“The governments may not get along, but a lot of U.S. policy just ends up hurting ordinary Iranians,” Fateme, who also did not want her full name published, said. “Biden doesn’t have to get into the [nuclear] deal, but he can stop putting such pressure with sanctions. That just hurts people like my mother and father, who are both sick.”
Earlier this month, a bipartisan group of 140 House Republicans and Democrats penned a letter to Secretary of State Antony Blinken, urging the Biden administration to adopt an approach that is “comprehensive in nature to address the full range of threats that Iran poses to the region.”
The letter, spearheaded by Reps. Anthony Brown (Democrat, Maryland) and Michael Waltz (Republican, Florida), continued: “As Democrats and Republicans from across the political spectrum, we are united in preventing an Iranian nuclear weapon and addressing the wide range of illicit Iranian behavior.”
The letter came after 150 Democrats urged Biden in December to “swiftly” reenter the Iran deal without conditions, while a more recent letter signed by 120 Republicans warned Biden to “not allow history to repeat itself” by returning to a “fatally flawed” Iran nuclear deal.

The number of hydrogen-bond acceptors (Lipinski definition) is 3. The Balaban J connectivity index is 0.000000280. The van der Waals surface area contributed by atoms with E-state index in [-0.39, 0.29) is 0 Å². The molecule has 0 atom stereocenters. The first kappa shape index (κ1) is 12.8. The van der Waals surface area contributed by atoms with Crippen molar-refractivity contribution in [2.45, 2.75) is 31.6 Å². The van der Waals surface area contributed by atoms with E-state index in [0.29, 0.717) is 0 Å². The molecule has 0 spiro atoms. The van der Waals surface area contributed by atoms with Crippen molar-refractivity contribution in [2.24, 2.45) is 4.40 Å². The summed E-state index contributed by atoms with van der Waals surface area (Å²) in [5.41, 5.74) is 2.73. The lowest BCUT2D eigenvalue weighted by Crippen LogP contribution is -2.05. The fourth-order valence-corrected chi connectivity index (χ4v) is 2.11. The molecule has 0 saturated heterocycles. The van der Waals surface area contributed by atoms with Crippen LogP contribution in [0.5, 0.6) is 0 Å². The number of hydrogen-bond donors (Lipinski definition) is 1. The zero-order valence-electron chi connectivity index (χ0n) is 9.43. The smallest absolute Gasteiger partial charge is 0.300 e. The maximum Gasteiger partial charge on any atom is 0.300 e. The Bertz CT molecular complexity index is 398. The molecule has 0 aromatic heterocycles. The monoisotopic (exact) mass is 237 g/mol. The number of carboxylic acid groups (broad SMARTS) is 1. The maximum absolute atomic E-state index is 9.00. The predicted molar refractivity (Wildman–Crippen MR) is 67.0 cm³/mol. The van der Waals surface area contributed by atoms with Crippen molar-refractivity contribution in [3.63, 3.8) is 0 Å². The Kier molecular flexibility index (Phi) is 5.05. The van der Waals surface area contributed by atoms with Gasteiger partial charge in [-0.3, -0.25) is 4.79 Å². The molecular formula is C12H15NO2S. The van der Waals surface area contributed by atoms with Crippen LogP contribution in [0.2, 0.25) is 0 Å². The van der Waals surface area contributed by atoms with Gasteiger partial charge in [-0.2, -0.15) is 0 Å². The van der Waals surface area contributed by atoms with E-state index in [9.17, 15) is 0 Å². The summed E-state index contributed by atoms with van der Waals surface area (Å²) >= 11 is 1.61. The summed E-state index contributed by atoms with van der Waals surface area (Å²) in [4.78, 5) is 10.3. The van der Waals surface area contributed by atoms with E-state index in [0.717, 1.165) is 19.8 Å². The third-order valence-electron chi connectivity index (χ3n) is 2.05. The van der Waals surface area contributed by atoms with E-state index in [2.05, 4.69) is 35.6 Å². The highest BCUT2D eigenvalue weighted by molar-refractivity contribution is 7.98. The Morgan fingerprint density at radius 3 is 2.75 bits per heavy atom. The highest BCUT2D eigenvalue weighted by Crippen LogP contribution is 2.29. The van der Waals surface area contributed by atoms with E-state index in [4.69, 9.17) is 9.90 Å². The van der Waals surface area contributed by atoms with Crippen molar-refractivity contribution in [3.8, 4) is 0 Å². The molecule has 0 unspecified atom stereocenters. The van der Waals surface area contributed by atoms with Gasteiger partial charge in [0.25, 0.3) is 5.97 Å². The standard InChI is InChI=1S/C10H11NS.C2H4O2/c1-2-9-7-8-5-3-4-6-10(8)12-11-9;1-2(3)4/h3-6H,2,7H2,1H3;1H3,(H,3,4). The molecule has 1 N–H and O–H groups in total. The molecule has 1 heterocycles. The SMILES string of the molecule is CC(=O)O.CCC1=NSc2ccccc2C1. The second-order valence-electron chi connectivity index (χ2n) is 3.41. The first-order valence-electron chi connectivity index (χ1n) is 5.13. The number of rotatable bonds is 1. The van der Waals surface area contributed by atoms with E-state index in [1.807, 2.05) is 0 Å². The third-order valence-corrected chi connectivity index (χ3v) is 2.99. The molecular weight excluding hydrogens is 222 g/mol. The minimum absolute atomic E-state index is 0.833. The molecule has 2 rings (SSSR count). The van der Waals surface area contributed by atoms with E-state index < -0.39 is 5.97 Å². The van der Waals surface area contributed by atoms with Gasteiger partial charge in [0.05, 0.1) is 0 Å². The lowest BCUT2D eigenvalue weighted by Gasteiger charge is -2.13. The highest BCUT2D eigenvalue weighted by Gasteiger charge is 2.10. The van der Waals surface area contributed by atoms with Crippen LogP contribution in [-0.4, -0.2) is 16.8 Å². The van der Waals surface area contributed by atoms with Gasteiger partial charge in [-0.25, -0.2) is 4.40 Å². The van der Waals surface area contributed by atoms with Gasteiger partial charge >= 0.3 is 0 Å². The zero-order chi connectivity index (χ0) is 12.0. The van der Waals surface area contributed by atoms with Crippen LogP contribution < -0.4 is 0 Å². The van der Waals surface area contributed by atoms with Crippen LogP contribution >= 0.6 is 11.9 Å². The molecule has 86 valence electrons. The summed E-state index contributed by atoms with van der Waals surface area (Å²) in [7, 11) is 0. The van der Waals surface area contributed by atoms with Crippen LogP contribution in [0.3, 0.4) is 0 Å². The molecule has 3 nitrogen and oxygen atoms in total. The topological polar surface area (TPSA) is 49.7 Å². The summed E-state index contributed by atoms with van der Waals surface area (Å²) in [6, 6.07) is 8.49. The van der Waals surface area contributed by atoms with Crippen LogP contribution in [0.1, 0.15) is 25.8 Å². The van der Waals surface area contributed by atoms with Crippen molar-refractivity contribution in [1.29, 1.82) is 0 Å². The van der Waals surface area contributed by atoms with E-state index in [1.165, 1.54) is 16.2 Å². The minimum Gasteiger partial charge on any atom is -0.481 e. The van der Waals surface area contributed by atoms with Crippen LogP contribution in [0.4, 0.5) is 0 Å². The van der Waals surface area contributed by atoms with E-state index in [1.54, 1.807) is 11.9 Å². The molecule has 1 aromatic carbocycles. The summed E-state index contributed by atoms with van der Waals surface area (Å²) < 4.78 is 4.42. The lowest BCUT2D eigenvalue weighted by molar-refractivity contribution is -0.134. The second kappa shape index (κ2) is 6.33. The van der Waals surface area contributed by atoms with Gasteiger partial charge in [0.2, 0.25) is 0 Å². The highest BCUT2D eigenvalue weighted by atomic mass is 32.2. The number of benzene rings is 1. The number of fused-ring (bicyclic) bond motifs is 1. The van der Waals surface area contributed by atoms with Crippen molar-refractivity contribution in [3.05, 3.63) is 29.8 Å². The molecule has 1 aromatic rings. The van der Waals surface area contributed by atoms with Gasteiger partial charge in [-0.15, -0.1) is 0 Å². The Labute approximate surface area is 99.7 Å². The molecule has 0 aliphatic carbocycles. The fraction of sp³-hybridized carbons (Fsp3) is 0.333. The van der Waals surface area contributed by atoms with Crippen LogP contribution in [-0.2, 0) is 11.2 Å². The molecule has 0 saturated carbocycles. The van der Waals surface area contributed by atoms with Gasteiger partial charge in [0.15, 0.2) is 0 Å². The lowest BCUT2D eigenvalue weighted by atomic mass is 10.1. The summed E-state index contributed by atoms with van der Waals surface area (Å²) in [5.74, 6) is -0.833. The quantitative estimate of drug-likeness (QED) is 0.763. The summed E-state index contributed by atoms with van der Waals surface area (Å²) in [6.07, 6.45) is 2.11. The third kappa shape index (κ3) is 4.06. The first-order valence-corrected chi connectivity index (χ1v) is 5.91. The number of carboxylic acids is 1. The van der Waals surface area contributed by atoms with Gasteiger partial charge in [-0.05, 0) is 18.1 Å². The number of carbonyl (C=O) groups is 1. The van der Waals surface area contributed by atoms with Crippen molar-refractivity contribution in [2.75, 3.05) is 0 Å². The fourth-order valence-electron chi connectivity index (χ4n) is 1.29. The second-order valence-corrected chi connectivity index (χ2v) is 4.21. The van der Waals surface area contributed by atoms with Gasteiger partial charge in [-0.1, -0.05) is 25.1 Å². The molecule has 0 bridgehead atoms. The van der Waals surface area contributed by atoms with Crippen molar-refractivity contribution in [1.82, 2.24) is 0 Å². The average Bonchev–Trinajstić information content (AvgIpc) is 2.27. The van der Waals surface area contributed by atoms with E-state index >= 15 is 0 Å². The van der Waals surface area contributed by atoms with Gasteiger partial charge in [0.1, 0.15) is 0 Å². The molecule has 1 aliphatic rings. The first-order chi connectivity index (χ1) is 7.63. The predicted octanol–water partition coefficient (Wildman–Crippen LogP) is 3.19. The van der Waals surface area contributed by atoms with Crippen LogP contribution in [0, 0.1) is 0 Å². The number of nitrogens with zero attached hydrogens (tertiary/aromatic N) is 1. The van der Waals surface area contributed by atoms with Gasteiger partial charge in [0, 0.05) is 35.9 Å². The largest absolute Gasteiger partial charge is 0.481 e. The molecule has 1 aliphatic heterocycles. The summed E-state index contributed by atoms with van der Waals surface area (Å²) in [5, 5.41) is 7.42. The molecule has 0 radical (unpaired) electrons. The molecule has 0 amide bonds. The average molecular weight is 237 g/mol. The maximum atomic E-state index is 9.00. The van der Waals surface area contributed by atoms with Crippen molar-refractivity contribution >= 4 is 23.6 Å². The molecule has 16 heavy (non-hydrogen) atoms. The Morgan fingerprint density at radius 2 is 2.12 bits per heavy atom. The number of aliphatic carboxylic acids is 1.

American lawmakers are not the only ones who find themselves divided along partisan lines regarding the deal. According to the Public Affairs Alliance survey, roughly three in 10 Iranian-American respondents would prefer to return to the deal, while a quarter want no deal at all with Iran.
“Biden’s first month in office has seen him undo everything that Trump did that worked,” said Simon Michael Aslanpour, a 40-year-old events company owner in San Jose, California. “Biden’s plan to rejoin the nuclear deal and offer sanctions relief will give Iran a renewed ability to sell more oil on the open market. This will bolster the Iranian government and will essentially undermine U.S. policy and interests throughout the region,” he said.